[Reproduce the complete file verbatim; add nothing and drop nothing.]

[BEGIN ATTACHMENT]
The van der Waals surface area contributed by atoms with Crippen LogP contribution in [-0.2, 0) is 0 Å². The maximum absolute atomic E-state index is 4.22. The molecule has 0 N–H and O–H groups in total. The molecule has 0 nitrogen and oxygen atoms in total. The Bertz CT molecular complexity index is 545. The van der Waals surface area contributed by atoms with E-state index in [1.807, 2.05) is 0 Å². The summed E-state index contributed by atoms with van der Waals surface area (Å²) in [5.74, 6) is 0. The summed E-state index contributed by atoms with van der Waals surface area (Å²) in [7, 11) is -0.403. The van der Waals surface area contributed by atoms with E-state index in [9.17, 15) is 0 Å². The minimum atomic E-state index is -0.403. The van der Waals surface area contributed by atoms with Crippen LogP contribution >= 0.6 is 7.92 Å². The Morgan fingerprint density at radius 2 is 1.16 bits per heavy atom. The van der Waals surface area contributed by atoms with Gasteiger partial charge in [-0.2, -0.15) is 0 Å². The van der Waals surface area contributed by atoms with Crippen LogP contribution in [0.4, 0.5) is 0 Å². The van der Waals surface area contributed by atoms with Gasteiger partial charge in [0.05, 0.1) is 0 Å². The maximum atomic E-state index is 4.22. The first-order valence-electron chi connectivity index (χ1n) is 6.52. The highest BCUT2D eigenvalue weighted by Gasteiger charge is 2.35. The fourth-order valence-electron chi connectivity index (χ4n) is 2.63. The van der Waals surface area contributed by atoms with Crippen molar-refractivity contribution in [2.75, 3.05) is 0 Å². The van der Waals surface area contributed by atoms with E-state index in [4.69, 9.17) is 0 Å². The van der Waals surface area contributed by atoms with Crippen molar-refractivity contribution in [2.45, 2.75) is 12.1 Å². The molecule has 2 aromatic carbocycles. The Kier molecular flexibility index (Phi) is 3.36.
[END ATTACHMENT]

The van der Waals surface area contributed by atoms with Crippen LogP contribution in [-0.2, 0) is 0 Å². The maximum absolute atomic E-state index is 4.22. The molecule has 0 N–H and O–H groups in total. The molecule has 0 nitrogen and oxygen atoms in total. The Bertz CT molecular complexity index is 545. The van der Waals surface area contributed by atoms with E-state index in [1.807, 2.05) is 0 Å². The summed E-state index contributed by atoms with van der Waals surface area (Å²) in [5.74, 6) is 0. The summed E-state index contributed by atoms with van der Waals surface area (Å²) in [7, 11) is -0.403. The van der Waals surface area contributed by atoms with E-state index in [9.17, 15) is 0 Å². The minimum atomic E-state index is -0.403. The van der Waals surface area contributed by atoms with Crippen LogP contribution >= 0.6 is 7.92 Å². The Morgan fingerprint density at radius 2 is 1.16 bits per heavy atom. The van der Waals surface area contributed by atoms with Gasteiger partial charge in [-0.2, -0.15) is 0 Å². The van der Waals surface area contributed by atoms with Crippen LogP contribution in [0.4, 0.5) is 0 Å². The van der Waals surface area contributed by atoms with Gasteiger partial charge in [0.05, 0.1) is 0 Å². The maximum atomic E-state index is 4.22. The first-order valence-electron chi connectivity index (χ1n) is 6.52. The highest BCUT2D eigenvalue weighted by Gasteiger charge is 2.35. The fourth-order valence-electron chi connectivity index (χ4n) is 2.63. The van der Waals surface area contributed by atoms with Crippen molar-refractivity contribution in [2.75, 3.05) is 0 Å². The van der Waals surface area contributed by atoms with E-state index in [4.69, 9.17) is 0 Å². The van der Waals surface area contributed by atoms with Crippen molar-refractivity contribution in [2.45, 2.75) is 12.1 Å². The molecule has 2 aromatic carbocycles. The Kier molecular flexibility index (Phi) is 3.36.